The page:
What is 'culture'?

My views on the subject.

Posted by Manjil Saikia on April 18, 2017

Disclaimer: I do not claim to be an expert in the things I am about to say; so there might be mistakes, it would be appreciated if those are pointed out to me. This is also not a rant, it is what I feel at times; now more often, than before. Also, it is a long note, over 1800 words.

I will not claim to try to answer the question in the title of this note. I will also not claim to understand the word ‘culture‘ in it’s entirety. I will however claim, that I have so far believed the things I will say below to be an accurate description of my view in this matter.

I have been thinking about the whole concept of ‘culture‘ from some time now; partly due to the incessant posts on my Facebook timeline about how one type of activity or the other is directly against our ‘Indian culture‘. Most of the articles that I have read so far on these issues tend to have a very straitjacketed approach and only highlight the viewpoint of the author (which I think is quite al right, up to a certain extend), and leave away anything against that viewpoint. I also feel, very often after reading these articles, that perhaps the author does not really understand how one defines ‘culture‘. Even, I have not claimed to understand it, but from my limited knowledge I believe, the nature of the word ‘culture‘ is dynamic. It is not a fixed entity which remains constant over time. Like everything else, it evolves. This, it seems is quite difficult for most of the people to comprehend, they tend to thing that culture is this fixed entity which no one has the right to change.

I am not one to put out my views on social media, I have refrained on multiple occasions to speak out. But the whole paradigm of free speech has been brutally abused countless times, in the recent past. So, I thought, why not? The incident which has triggered this post is the recent issue with Zubeen Garg’s show at Noonmati. Most of you know about it, but to state it briefly: Zubeen was performing at a Bihu function, and he was singing a Hindi song when some of the organizers abruptly stopped him midway and asked him not to sing Hindi songs because it was against the tradition of the stage. Zubeen left midway after hurling at least one abuse. And lo and behold! The Facebook community of Assam had something to talk about for an entire day; some even now. This post is not in favour of either party, so please do not think that it’s intended objective is such.

The concept of tradition, is unlike culture not dynamic in my view; at least not in the same sense. It is passed on from generation to generation, not only to instil itself into a new generation but also to evolve in a way that brings out the best in its objective. But, what I see is that people use these two terms: tradition and culture interchangeably most of the time. This can be excused up to a certain point, but later it trudges on towards blatant abuse in many instances. I have followed numerous traditions since my childhood, some even now. However, I have also given up many traditions, when, with the passage of time I realize it is not for me. It is not a bad idea to give up a tradition and pick up something better; no one wears a traditional Assamese attire for the whole year, trousers and shirts are much more comfortable for instance.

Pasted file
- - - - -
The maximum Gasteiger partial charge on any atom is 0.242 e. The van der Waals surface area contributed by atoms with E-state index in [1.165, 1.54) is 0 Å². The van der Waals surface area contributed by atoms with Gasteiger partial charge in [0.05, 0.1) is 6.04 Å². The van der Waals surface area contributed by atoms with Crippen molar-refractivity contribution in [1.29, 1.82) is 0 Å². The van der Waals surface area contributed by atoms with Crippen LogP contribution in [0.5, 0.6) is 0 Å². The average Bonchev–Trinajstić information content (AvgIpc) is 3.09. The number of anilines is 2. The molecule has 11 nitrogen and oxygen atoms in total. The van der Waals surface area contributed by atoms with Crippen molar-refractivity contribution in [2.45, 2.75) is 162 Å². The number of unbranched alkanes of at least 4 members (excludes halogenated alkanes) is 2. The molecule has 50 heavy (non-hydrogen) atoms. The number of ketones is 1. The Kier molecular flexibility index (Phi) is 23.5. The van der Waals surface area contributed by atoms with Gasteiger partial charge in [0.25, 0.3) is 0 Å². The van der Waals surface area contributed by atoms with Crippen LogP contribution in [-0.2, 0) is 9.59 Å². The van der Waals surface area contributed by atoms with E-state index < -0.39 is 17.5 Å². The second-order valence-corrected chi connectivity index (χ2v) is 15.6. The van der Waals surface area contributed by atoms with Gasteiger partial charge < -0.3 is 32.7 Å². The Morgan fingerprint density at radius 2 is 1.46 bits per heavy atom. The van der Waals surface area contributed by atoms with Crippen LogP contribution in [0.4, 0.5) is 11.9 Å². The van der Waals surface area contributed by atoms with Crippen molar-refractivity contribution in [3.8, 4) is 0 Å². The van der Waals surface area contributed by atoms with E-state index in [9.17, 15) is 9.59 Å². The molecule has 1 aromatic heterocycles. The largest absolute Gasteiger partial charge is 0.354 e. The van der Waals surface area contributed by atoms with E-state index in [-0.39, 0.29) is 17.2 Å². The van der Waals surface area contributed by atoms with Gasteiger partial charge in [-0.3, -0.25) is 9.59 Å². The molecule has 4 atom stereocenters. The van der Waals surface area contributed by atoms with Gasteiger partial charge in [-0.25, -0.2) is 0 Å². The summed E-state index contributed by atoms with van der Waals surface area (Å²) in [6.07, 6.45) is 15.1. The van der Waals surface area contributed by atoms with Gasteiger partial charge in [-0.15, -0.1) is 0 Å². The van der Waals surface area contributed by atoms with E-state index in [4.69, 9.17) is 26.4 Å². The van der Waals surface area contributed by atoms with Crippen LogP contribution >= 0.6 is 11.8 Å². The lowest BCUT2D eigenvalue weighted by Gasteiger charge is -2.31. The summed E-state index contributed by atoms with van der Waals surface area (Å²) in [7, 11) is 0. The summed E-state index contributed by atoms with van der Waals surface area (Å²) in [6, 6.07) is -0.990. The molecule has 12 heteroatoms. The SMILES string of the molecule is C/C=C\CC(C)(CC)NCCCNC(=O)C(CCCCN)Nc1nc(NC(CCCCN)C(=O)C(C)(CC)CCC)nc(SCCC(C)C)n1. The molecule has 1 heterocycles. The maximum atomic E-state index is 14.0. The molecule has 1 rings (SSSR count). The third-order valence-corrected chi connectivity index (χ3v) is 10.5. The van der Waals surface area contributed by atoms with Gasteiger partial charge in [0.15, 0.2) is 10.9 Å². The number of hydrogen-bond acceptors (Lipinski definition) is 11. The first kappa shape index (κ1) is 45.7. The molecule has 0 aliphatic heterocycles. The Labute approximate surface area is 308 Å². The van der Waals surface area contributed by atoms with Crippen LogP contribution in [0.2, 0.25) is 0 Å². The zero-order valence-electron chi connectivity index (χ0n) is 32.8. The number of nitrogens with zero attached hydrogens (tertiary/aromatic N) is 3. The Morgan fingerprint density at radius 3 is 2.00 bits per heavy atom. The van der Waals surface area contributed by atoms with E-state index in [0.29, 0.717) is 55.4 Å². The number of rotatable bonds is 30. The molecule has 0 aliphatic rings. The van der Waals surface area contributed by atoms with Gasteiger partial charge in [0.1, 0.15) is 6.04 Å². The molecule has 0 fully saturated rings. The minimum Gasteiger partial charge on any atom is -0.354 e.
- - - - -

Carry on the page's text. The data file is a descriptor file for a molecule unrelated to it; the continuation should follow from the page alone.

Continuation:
Coming back to ‘culture’, I also feel that for majority of the people, culture is only about music, art, cinema and dance. They are not even aware that there can be a concept of ‘culture’ in technology, in mythology, in science and also in agriculture. This narrow attitude towards culture is brutal for a developing country like ours, more so for Assamese people. I have seen many people praise when a good song is released by a young musician; I have never seen anyone praise when a young student writes a research paper and have it published (my youngest collaborator from Assam, was at that time 17 years old). Most of the time, this news is not even known. This is not the fault of the public, it is how we are taught to look at culture. A technologist, or an engineer, a lawyer, even a biologist is thought to have done almost nothing when it comes to preserving ‘culture’. But a singer, a musician, a film-maker is considered the sole bearer of the flag of ‘culture’. It is a bad precedent for the generations to follow, and it is something which if not changed will hamper the society as a whole, in the long run. Even ‘traditionally’ the superpowers now, most of them have had either an age of enlightenment or a scientific or industrial revolution. This has, so far not happened in India. Hankering on what we did, thousands of years ago, is just a poor reflection of the fact that maybe we are no longer capable of doing better things.

I have been living in one of the most ‘cultural’ cities in the world, since almost two years now: Vienna. There is a famous quote by Karl Kraus which says “The streets of Vienna are paved with culture, the streets of other cities with asphalt.” While, it might be true that Kraus really meant these words, it is also likely given his humour that he might be alluding to something totally different. But whatever may be the case, I tend to believe what Kraus has said. Vienna was an Imperial city, the capital of the Holy Roman Empire for a long time; so it is almost a given that it will be full of ‘culture’. No other city I have visited so far, except probably Paris would equal Vienna in its cultural richness.